In my last blog I looked at passages in the Bible that give us a pattern for caring for God’s creation.
We often imagine environmentalists as people who care only about trees and animals, whereas Christians are asked by God to care for people, aren’t we? Actually, our values may be closer than you think. I’m going to look at some values that I think we could all agree are important for Christians and see how they unpack to environmentalists.
1. Advice and Truth
Get all the advice and instruction you can so you will be wise the rest of your life. Proverbs 19:20 (NLT)
There is a lot of misinformation out there about climate change and sometimes it can be hard to know who to listen to. Proverbs often talks about taking good advice, and this is from the wisest person who ever lived! I’m not a climate scientist but I have a science background and can understand many of the arguments. The basic science behind global warming and climate change is well established and well proven. We also know that by far the majority of climate scientists (some of them Christians) are convinced that climate change is real, happening now, largely caused by human activity and serious. A simple check on their values and motives (which tend to be for the greater good, rather than for individual gain) show that we can trust them and follow their advice; after all, understanding (even of science) is a gift given by God: ‘God has given each of you a gift from his great variety of spiritual gifts. Use them well to serve one another’ 1 Peter 4:10 (NLT).
2. Justice and Fairness
I’d like you to imagine this… A family is going to a shoe shop. The three girls love dressing up and would all love new shoes, but this time there’s only just enough money in the family budget for one pair. The youngest girl desperately needs new shoes, her shoes are tight and worn out. But the oldest spots some shoes on the shelf that she thinks are amazing. She really wants them, even though her shoes fit perfectly, but Mum and Dad say no, there isn’t enough money. She nags at Mum, ‘Oh Mum, but they’re so good, I’d look so good in these.’ Mum says no firmly and puts them back on the shelf. Now the middle sister hears the commotion and comes over to look, she sees the shoes and wants them too. She picks them up and an argument ensues between the two older girls – ‘I want them,’ ‘No, I want them,’ they shout. Suddenly, rrip, the shoes are broken. Having paid for the broken shoes, the whole family leaves the shop in dismay as there’s no money left now for anyone to have new shoes.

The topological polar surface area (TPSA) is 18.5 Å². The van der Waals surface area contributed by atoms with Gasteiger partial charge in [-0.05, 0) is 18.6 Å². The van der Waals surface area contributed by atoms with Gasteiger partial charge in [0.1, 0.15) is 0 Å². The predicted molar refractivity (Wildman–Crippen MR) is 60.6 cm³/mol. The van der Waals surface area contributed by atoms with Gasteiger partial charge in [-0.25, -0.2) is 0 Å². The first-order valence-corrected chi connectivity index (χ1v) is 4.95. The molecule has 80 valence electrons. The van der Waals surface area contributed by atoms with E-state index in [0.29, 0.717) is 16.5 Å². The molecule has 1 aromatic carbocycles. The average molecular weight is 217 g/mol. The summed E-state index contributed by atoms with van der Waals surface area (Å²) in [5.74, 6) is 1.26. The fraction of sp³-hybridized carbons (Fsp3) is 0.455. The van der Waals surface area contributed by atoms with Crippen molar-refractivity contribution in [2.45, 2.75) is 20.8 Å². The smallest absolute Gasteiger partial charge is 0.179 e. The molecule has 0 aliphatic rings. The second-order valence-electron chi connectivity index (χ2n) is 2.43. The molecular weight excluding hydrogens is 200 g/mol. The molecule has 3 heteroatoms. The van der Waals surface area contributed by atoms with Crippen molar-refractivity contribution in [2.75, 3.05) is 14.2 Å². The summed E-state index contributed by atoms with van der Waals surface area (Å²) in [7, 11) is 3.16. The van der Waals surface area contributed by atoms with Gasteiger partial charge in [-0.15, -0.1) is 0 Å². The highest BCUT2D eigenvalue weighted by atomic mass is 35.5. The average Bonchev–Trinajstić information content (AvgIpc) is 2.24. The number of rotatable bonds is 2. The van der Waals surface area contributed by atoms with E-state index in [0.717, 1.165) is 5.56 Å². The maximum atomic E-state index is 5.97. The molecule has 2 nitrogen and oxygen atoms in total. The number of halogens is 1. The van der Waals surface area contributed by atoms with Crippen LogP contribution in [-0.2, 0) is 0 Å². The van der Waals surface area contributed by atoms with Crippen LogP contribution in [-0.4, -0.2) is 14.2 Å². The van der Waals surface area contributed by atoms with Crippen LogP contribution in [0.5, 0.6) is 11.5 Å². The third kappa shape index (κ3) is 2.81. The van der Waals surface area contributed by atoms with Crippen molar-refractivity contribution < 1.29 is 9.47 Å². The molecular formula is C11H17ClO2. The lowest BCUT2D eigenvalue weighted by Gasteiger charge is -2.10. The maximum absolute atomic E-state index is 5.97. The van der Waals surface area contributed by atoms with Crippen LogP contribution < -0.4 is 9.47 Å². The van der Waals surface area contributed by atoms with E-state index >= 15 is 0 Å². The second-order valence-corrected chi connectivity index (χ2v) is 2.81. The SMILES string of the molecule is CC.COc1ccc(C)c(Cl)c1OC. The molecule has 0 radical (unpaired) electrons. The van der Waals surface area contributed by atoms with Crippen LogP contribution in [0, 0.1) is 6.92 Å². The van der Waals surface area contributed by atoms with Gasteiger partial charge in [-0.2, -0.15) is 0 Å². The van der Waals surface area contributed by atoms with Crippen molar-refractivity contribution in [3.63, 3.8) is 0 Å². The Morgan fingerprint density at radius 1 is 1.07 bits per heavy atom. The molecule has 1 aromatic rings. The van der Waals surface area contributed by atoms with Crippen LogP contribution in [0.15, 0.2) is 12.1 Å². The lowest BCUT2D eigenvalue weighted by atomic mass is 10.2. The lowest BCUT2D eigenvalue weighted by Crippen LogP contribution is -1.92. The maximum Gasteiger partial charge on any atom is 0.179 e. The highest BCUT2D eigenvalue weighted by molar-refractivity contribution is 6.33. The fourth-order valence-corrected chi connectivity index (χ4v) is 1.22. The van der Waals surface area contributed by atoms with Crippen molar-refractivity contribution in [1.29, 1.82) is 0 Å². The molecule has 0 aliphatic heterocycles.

The Lord is more pleased when we do what is right and just
than when we offer him sacrifices. Proverbs 21:3 (NLT)
Justice is a very obvious concern for God: it is mentioned about 200 times in the Old Testament alone.
The nub of the climate crisis is that developed countries have grown their economies by burning fossil fuels. We know that the more fossil fuel we burn and the more greenhouse gases we emit, the warmer it will get and this will cause more extreme weather across the globe, from flooding to droughts to heatwaves. Those who have produced the least greenhouse gases will be the hardest hit, but the least able to pay to mitigate the effects. There is a very limited amount left that we can burn if we wish to avert the worst effects of global warming. One question is, who should be allowed to burn that?
Developed countries have the means, if they had the will, to reduce their greenhouse gas emissions significantly and quickly, by investing in renewable energy technology (and making other changes). Less-developed countries wish to develop, but don’t have the same budgets to invest in renewable technology. However, like the girls arguing over the new shoes above, many of those who could, are refusing to make these changes, putting their wants ahead of the needs of others and the welfare of the planet. Christians can have a leading role in calling for justice in this situation and in demonstrating the lifestyle changes needed. There is no point giving a donation to a charity or planting a few trees if we do nothing to tackle the root cause of the problem.
Rescue those who are unjustly sentenced to die;
save them as they stagger to their death.
Don’t excuse yourself by saying, ‘Look, we didn’t know.’
For God understands all hearts, and he sees you. Proverbs 24:11-12
A report in 2009 said that climate change is already responsible for about 300,000 deaths per year, 99% of which are in poorer countries. If we fail to take action then those numbers will only increase. These countries have done the least to cause this problem. This cannot be justice! This passage illustrates that we cannot just stand by and watch it happen.
3. Empathy for Others
We are often told of other people being affected by climate change, but to many of us this still seems distant. Most of the time it affects those who are more vulnerable, from countries other than our own, first, even though they have contributed the least to it.
Jesus often showed empathy with people who were vulnerable. Even when he had just heard of his relative John the Baptist being beheaded, the Bible says, ‘As soon as Jesus heard the news, he left in a boat to a remote area to be alone. But the crowds heard where he was headed and followed on foot from many towns. Jesus saw the huge crowd as he stepped from the boat, and he had compassion on them and healed their sick’ Matthew 14:13-14. (NLT) Later that day he fed 5000 men (and their families), all at a time when most of us would have been forgiven for having ‘compassion fatigue’.
We now live in a global economy, so our actions here and now have impacts all over the globe and well into the future. Perhaps think how you felt when the Covid-19 virus started in China, and how that changed as it came closer to your own country. If we can hold onto empathy for people in the countries most affected, it will help motivate us when we are trying to take action to tackle the environmental crisis.